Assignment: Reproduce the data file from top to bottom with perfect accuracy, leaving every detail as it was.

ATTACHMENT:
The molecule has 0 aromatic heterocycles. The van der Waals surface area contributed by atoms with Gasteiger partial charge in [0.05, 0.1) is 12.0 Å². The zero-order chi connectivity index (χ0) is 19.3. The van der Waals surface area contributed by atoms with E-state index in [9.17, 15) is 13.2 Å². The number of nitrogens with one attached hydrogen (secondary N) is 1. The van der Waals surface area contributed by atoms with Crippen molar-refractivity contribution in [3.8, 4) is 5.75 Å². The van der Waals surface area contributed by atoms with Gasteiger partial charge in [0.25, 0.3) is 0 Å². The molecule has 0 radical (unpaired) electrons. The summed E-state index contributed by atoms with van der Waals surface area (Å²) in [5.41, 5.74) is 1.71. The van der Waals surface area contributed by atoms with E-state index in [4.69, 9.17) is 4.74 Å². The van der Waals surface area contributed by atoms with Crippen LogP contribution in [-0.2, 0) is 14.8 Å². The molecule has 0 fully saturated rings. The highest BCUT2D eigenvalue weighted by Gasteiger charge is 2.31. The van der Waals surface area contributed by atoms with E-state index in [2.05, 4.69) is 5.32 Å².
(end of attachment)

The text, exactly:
The molecule has 0 aromatic heterocycles. The van der Waals surface area contributed by atoms with Gasteiger partial charge in [0.05, 0.1) is 12.0 Å². The zero-order chi connectivity index (χ0) is 19.3. The van der Waals surface area contributed by atoms with E-state index in [9.17, 15) is 13.2 Å². The number of nitrogens with one attached hydrogen (secondary N) is 1. The van der Waals surface area contributed by atoms with Crippen molar-refractivity contribution in [3.8, 4) is 5.75 Å². The van der Waals surface area contributed by atoms with Gasteiger partial charge in [0.25, 0.3) is 0 Å². The molecule has 0 radical (unpaired) electrons. The summed E-state index contributed by atoms with van der Waals surface area (Å²) in [5.41, 5.74) is 1.71. The van der Waals surface area contributed by atoms with E-state index in [4.69, 9.17) is 4.74 Å². The van der Waals surface area contributed by atoms with Crippen LogP contribution in [-0.2, 0) is 14.8 Å². The molecule has 0 fully saturated rings. The highest BCUT2D eigenvalue weighted by Gasteiger charge is 2.31. The van der Waals surface area contributed by atoms with E-state index in [2.05, 4.69) is 5.32 Å².